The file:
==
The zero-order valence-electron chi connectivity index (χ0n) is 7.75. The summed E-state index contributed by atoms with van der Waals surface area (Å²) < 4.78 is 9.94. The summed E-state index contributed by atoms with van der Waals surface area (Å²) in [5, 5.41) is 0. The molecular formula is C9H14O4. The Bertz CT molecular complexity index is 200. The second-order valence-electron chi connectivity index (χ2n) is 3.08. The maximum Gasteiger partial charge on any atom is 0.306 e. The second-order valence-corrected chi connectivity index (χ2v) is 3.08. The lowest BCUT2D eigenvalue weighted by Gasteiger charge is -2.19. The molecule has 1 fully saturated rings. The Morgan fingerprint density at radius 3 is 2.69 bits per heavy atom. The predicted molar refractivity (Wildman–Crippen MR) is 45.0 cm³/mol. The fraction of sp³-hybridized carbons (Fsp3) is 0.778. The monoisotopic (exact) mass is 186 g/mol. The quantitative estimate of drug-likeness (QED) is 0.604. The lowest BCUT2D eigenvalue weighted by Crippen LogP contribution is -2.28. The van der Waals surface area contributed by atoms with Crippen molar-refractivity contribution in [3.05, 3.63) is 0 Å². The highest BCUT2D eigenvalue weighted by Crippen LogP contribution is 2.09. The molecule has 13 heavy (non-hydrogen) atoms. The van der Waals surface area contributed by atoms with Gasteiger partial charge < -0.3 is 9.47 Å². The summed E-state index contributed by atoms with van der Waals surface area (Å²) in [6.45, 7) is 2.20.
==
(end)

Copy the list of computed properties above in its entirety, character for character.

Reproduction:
The zero-order valence-electron chi connectivity index (χ0n) is 7.75. The summed E-state index contributed by atoms with van der Waals surface area (Å²) < 4.78 is 9.94. The summed E-state index contributed by atoms with van der Waals surface area (Å²) in [5, 5.41) is 0. The molecular formula is C9H14O4. The Bertz CT molecular complexity index is 200. The second-order valence-electron chi connectivity index (χ2n) is 3.08. The maximum Gasteiger partial charge on any atom is 0.306 e. The second-order valence-corrected chi connectivity index (χ2v) is 3.08. The lowest BCUT2D eigenvalue weighted by Gasteiger charge is -2.19. The molecule has 1 fully saturated rings. The Morgan fingerprint density at radius 3 is 2.69 bits per heavy atom. The predicted molar refractivity (Wildman–Crippen MR) is 45.0 cm³/mol. The fraction of sp³-hybridized carbons (Fsp3) is 0.778. The monoisotopic (exact) mass is 186 g/mol. The quantitative estimate of drug-likeness (QED) is 0.604. The lowest BCUT2D eigenvalue weighted by Crippen LogP contribution is -2.28. The van der Waals surface area contributed by atoms with Crippen molar-refractivity contribution in [3.05, 3.63) is 0 Å². The highest BCUT2D eigenvalue weighted by Crippen LogP contribution is 2.09. The molecule has 13 heavy (non-hydrogen) atoms. The van der Waals surface area contributed by atoms with Gasteiger partial charge < -0.3 is 9.47 Å². The summed E-state index contributed by atoms with van der Waals surface area (Å²) in [6.45, 7) is 2.20.